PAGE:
1. Opening (opening and response) As with other games, such as chess, the opening move does not force a win or prevent a loss (although in chess you have to be careful as you can lose by the 3rd or 4th move if you play the worst case against a perfect opponent). In Tic-Tac-Toe, the very first move can be a fixed move or preferably random move to be more challenging to an opponent. As the responder to the first move the situation is not trivial, because there are situations where an ideal player could force defeat if you play the wrong response to some opening moves, particularly corner openings. So the application of heuristics can be used to prevent a loss in the response. The code fragment in the description above describes what the implementation of such heuristics can look like.

2.Middle game. This is part of the game where forks and, what I have called "compound forks", lurk around in mysterious places. Heuristics are required to find the forks that can lead to a win, or use the fork heuristics in reverse to block a fork from the opponent. There are also compound forks where an attempt to block a fork creates the opportunity for the opponent to fork back on the next move. For example if the opponent has crosses in diagonally opposite corners and you have a nought in the middle, blocking the potential fork of crosses in the vacant corners only enables the opponent to play in the unblocked corner diagonally opposite. In this case the only alternative is not to block the fork but go for a counter-strike by placing a nought on an edge and threaten an immediate win on your next move. The heuristic for identifying compound forks requires not blocking but creating a counter threat. Human players use these type of heuristics in Chess as well. There is an old saying in Chess "the best defence is a counter offence". There are numerous heuristics that human players use in the middle game of Chess.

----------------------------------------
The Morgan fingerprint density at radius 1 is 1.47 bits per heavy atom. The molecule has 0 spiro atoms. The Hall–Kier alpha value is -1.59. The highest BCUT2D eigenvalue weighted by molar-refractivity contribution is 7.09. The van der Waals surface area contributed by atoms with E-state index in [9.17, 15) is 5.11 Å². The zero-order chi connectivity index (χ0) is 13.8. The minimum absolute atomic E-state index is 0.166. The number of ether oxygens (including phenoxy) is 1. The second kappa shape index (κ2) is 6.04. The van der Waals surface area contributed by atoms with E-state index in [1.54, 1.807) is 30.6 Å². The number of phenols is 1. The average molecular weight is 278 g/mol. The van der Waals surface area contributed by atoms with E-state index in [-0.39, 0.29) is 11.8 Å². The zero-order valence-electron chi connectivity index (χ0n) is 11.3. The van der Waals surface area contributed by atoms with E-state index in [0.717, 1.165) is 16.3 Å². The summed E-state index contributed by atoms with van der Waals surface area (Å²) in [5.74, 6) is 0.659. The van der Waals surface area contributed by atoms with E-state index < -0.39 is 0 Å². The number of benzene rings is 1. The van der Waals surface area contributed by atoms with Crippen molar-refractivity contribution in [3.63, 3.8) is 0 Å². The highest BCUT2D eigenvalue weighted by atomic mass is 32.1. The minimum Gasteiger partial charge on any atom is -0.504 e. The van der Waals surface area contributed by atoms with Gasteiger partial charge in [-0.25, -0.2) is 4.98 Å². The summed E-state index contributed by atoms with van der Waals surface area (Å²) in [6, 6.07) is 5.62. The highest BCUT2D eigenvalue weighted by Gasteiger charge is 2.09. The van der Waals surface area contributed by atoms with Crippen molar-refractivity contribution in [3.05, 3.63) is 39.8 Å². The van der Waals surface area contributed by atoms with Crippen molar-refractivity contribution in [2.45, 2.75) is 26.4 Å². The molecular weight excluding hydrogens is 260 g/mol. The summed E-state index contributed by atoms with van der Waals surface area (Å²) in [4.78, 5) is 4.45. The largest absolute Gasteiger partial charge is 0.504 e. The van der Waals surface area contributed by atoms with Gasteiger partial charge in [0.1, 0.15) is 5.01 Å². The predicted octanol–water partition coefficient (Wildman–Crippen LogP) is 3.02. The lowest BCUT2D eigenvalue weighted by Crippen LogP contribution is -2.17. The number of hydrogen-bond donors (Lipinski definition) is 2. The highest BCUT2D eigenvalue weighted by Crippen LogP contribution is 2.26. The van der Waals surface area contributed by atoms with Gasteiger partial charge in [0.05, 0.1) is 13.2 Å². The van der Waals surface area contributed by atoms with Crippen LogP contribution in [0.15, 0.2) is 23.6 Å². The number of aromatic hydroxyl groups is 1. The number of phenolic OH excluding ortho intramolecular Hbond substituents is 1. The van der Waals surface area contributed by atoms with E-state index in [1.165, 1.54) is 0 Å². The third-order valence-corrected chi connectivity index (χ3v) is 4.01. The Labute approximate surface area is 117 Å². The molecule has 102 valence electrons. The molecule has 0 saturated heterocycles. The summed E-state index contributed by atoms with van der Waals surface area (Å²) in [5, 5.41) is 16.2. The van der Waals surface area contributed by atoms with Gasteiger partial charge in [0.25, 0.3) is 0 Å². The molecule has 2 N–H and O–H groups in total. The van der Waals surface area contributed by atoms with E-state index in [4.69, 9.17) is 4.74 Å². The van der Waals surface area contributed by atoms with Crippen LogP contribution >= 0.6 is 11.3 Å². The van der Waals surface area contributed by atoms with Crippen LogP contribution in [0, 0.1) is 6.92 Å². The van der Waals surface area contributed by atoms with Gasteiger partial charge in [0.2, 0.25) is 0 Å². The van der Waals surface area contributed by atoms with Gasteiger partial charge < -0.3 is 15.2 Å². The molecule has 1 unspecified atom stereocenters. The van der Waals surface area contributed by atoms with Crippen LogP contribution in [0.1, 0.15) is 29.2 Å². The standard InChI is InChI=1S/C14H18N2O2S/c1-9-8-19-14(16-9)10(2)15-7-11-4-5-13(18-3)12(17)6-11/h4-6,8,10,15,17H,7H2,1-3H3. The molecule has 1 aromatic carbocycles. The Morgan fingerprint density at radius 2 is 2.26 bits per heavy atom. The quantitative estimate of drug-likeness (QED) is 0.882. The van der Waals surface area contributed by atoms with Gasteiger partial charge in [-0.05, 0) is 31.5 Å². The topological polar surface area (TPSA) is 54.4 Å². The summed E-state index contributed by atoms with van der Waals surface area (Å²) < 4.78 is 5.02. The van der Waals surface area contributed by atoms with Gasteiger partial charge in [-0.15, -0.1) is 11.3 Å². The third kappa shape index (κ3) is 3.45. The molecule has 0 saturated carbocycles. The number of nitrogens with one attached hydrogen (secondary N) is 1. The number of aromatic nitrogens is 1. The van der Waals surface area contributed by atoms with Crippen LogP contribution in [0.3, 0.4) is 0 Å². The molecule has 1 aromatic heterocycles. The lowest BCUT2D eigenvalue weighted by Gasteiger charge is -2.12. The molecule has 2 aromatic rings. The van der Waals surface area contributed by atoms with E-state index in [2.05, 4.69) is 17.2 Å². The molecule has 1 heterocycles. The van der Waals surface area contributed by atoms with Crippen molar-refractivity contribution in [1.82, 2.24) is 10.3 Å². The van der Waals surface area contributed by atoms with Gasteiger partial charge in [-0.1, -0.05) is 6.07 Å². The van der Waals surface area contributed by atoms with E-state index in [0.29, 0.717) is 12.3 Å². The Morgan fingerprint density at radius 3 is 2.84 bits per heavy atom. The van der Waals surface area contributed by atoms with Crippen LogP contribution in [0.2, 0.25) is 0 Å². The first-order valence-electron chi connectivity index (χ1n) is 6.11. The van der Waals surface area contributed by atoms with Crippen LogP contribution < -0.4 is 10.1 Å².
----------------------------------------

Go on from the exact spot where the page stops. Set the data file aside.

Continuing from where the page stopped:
3. End game. The final phase of a game of Tic-Tac-Toe is where you look for a vacant square that simply gives you 3 across. If there is no such square then you must look for a square where the opponent can create 3 across and block it. Here you would need a circuit similar to the win detector to identify where there is a vacant square that will yield a win, or in reverse where the opponent has the opportunity to win and must be blocked.

The heuristics and algorithms for these phases can be found near the bottom of the Javascript source code, in the function called updateComputerAdviser and the functions called from that. The html interface in this Tic-Tac-Toe simulator indicates which heuristics are active when the automated player is making a move by colouring the automated player's noughts buttons. If you want to inspect the heuristics activated in different situations more closely there is an advisory mode available. In this mode the active heuristic is displayed until you manually select a move for the computer opponent. There is also a 2 player mode where you play both sides manually without any assistance from the automated player if you want to play in a 2 player mode.

© Dr George Galanis 2022
return to moonbounce